Post-thrombotic syndrome: a clinical review

Authors

  • M. J. Baldwin,

    1. Academic Section of Vascular Surgery, Department of Surgery & Cancer, Imperial College School of Medicine, Charing Cross Hospital, London, UK
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  • H. M. Moore,

    1. Academic Section of Vascular Surgery, Department of Surgery & Cancer, Imperial College School of Medicine, Charing Cross Hospital, London, UK
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  • N. Rudarakanchana,

    1. Academic Section of Vascular Surgery, Department of Surgery & Cancer, Imperial College School of Medicine, Charing Cross Hospital, London, UK
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  • M. Gohel,

    1. Academic Section of Vascular Surgery, Department of Surgery & Cancer, Imperial College School of Medicine, Charing Cross Hospital, London, UK
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  • A. H. Davies

    Corresponding author
    • Academic Section of Vascular Surgery, Department of Surgery & Cancer, Imperial College School of Medicine, Charing Cross Hospital, London, UK
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Correspondence: Alun H. Davies, Academic Section of Vascular Surgery, Department of Surgery & Cancer, Imperial College School of Medicine, Charing Cross Hospital, Fulham Palace Road, London, W6 8RF, UK.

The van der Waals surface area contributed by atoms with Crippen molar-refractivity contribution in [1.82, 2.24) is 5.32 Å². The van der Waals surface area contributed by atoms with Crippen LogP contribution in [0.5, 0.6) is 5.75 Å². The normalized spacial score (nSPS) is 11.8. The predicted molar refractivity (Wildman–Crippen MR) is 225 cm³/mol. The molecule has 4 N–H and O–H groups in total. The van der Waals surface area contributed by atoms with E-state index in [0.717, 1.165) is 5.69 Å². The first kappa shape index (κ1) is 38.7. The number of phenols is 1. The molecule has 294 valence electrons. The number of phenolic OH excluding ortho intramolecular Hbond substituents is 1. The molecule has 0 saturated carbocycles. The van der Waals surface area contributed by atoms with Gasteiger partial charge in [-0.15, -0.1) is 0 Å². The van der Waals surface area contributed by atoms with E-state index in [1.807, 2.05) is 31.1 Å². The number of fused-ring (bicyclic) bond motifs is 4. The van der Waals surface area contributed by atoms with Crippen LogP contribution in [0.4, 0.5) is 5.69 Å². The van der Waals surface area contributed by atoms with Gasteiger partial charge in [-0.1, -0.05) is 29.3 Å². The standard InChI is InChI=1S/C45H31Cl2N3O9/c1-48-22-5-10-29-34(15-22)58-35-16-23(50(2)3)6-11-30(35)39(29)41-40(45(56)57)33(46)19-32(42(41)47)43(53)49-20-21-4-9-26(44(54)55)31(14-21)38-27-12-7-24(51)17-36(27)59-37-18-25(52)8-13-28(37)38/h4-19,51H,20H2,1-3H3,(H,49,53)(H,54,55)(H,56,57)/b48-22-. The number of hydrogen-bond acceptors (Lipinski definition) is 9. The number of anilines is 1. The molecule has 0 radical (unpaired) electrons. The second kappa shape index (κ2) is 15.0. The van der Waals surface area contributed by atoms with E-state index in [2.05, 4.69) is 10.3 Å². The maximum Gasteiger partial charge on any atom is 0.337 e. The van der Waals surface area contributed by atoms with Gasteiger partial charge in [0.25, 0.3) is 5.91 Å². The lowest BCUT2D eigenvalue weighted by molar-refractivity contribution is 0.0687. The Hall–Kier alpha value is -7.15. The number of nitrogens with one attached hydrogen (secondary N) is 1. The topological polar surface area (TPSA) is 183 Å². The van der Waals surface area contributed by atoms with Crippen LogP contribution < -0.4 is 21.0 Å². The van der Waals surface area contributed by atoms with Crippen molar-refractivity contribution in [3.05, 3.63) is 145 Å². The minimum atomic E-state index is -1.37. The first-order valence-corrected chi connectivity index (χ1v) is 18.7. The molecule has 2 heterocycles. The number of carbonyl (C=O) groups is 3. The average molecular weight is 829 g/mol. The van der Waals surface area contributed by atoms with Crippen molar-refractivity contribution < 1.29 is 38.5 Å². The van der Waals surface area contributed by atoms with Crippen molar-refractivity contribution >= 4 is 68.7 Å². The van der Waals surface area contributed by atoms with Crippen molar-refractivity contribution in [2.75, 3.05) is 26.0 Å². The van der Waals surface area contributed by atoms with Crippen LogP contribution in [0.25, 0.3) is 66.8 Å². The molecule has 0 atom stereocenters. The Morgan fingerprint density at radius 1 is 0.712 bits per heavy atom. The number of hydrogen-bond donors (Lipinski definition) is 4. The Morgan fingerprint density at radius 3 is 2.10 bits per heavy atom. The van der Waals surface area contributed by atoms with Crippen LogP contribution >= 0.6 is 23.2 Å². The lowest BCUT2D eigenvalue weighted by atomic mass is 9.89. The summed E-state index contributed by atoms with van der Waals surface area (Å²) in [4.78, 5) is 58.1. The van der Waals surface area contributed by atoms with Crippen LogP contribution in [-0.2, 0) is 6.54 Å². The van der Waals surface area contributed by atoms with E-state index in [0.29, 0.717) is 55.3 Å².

Tel.: +44 20331173620; fax: +44 2033117362.

E-mail: a.h.davies@imperial.ac.uk

Summary

Up to half of patients with proximal deep vein thrombosis (DVT) will develop post-thrombotic syndrome (PTS) despite optimal anticoagulant therapy. PTS significantly impacts upon quality of life and has major health-economic implications. This narrative review describes the pathophysiology, risk factors, and diagnosis, prevention and treatment of PTS, to improve our understanding of the disease and guide treatment. Relevant articles were identified through systematic searches of the PubMed, EMBASE and Cochrane databases between 1966 and November 2011. Studies were included for detailed assessment if they met the following criteria: published in English, human study participants, study population aged > 18 years, and lower limb post-thrombotic syndrome. All non-systematic reviews and single patient case reports were excluded. Recurrent thrombosis, thrombus location and obesity are major risk factors, whereas the importance of gender and age remain uncertain. The diagnosis of PTS is based on clinical findings in patients with a known history of DVT. Several clinical scales have been described, with the Villalta Score gaining increasing popularity. Adequate anticoagulation and use of elastic compression stockings (ECS) following DVT can reduce the incidence of PTS. Catheter-directed thrombolysis and mechanical thrombectomy of acute DVT may preserve valvular function. Studies to date of these techniques are encouraging, and have reported improved hemodynamics and a reduced incidence of PTS. The management of established PTS is challenging. Compression therapy, aimed at reducing the underling venous hypertension, remains the mainstay of treatment. This is despite a paucity of high-quality evidence to support its use. Pharmacologic and surgical treatments have also been described, with a number of studies citing symptomatic improvement.

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